An IOM convoy of nine buses carrying a total of 639 Malian and Mauritanian migrants has reached the northern town of Bouaké, after leaving the economic capital Abidjan on Saturday, 16th March.
This is the first evacuation carried out by IOM since the end of March when intense fighting in Abidjan brought all operations to a halt.
IOM staff say the resumption comes after a period of relative calm and improved security in Abidjan, which continues to experience acute fuel shortages and where many shops in the business district of Plateau remain closed.
Prior to the stoppage, IOM had provided repatriation assistance to more than a thousand Mauritanian migrants from Cote d'Ivoire to their homes, and was in the process of evacuating an additional 400 Malians.
However, street fighting in the vicinity of the Mauritanian and Malian embassies in the districts of Cocody and Deux Plateaux, where hundreds of migrants had taken refuge, meant that the departure of the convoy had to be cancelled.
On the 14th April, after a lull in fighting in Abidjan, an IOM team went to the embassies where they found 357 Malians and 282 Mauritanians awaiting evacuation. Among them are 24 women and 36 children.
The team described the condition of the migrants as deeply worrying, having endured two weeks in a cramped basement area without fresh air or adequate food and water.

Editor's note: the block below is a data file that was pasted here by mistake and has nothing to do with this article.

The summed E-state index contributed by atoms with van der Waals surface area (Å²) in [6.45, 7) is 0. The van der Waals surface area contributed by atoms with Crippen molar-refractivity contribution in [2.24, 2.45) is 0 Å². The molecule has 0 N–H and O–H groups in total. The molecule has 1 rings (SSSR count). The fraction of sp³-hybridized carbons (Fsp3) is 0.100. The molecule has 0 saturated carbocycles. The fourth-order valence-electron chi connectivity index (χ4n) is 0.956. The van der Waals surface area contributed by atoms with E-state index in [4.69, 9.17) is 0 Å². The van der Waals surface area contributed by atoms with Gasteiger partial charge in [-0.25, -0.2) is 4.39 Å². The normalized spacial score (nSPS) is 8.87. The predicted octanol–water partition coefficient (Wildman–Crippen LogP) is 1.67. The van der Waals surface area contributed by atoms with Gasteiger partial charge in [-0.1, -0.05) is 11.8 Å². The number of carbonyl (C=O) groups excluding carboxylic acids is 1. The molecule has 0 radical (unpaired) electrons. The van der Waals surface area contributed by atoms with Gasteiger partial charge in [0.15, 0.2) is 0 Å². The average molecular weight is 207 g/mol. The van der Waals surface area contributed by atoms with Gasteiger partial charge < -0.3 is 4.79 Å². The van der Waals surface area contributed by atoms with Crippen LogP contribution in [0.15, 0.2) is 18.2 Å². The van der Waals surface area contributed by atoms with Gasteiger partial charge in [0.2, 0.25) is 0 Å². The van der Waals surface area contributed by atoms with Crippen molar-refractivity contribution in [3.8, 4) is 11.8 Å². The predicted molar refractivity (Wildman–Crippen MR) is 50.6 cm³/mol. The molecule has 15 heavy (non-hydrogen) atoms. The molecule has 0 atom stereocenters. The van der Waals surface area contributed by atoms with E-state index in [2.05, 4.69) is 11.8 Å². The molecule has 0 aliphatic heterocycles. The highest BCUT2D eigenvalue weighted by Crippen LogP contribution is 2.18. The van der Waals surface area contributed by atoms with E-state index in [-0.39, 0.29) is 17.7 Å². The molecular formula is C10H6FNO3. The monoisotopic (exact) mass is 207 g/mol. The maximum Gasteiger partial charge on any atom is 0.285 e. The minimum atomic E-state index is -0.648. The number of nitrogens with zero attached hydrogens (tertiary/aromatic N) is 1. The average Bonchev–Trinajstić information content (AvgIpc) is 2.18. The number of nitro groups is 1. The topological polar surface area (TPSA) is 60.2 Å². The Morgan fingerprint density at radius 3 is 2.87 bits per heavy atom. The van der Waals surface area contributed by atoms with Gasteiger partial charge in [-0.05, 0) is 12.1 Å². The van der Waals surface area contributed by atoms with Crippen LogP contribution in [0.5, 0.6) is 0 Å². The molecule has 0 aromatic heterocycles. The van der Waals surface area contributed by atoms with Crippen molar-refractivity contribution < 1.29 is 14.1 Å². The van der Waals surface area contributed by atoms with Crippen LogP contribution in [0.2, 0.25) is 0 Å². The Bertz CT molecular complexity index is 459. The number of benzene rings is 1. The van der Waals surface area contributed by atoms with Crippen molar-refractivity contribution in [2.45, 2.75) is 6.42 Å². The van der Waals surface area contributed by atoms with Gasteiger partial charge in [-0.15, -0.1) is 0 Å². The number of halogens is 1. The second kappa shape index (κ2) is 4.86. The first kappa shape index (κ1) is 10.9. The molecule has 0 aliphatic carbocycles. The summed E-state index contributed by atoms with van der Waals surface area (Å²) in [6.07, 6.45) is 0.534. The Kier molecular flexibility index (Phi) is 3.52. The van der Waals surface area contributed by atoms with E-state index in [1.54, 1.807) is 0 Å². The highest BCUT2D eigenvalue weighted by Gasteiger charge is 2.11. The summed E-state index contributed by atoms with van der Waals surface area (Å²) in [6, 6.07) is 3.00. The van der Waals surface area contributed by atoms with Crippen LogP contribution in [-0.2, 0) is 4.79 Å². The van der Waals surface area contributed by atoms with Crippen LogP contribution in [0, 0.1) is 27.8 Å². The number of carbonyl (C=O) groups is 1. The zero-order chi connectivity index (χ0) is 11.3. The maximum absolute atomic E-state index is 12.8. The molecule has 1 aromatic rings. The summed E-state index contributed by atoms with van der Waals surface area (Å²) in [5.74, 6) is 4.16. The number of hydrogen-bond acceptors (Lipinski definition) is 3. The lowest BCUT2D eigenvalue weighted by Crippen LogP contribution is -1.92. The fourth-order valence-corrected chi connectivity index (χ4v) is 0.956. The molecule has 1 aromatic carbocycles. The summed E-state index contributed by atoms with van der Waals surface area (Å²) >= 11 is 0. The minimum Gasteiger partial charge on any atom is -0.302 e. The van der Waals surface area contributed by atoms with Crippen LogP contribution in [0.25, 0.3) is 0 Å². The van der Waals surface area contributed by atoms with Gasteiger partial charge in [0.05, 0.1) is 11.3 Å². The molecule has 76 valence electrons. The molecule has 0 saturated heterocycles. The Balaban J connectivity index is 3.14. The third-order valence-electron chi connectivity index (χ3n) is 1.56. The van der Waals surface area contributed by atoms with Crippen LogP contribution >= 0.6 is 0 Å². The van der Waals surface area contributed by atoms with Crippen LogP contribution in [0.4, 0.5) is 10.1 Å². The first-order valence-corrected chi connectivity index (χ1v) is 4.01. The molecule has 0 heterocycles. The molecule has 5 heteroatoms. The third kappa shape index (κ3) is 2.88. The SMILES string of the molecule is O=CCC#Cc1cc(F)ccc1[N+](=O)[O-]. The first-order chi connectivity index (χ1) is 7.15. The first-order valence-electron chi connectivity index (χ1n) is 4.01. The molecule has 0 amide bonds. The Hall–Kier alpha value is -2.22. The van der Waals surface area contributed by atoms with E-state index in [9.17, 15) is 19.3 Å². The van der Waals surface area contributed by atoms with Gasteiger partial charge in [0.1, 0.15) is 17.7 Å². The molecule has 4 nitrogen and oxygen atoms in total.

Four of the migrants had sustained bullet injuries and were taken to a French hospital in Abidjan for treatment.
The four buses carrying the Mauritanians left Bouaké yesterday for the two-day trip to the Malian capital, Bamako, where an IOM team will organize their onward journey to the southern Mauritanian towns of Al Oyun and Neema.
The convoy of five buses carrying Malian migrants is expected to leave Bouaké later today and will make a stop at the border town of Zegoua in Mali, where an IOM team and Malian authorities will accompany the convoy to the capital, Bamako.
In January, four countries - Mauritania, Mali, Burkina Faso, and Liberia - had formally requested the IOM to assist their nationals to return to their respective countries.
IOM is also working with national disaster agencies in all neighbouring countries including Guinea and Ghana to assist in the reception and reintegration of returning nationals from Ivory Coast.
Before the crisis in Ivory Coast, an estimated 40,000 Mauritanians were living and working in the country. IOM was also made aware by the Malian ambassador to Abidjan of about 20,000 Malian nationals requiring evacuation assistance. IOM estimates that at least 100,000 stranded migrants in Ivory Coast will need assistance.
Meanwhile, 840 migrants and Ivorian nationals seeking refuge in Liberia have arrived at the border town of Harper in Liberia's Maryland region in the last two weeks. IOM team on the ground, which took part in their screening and registration, say there is an immediate and urgent need at Harper town for water, food, medicine and other life saving assistance.
The IOM team has received and repatriated seventy-four Guinean nationals to Conakry. Assistance was also provided by the IOM for eleven Ghanaians who travelled to the Liberian capital, Monrovia, from where IOM will assist them to return to their country.
IOM has appealed for US$ 41.6 million to carry out a range of operations including assisting IDPs, third country nationals and stranded migrants in Cote d'Ivoire.
To date, the Organization has received US$ 1.8 million from the US Government's bureau of Population Refugee and Migration (PRM), the UN's Central Emergency Response Fund and from the Swedish International Development Cooperation Agency (Sida).
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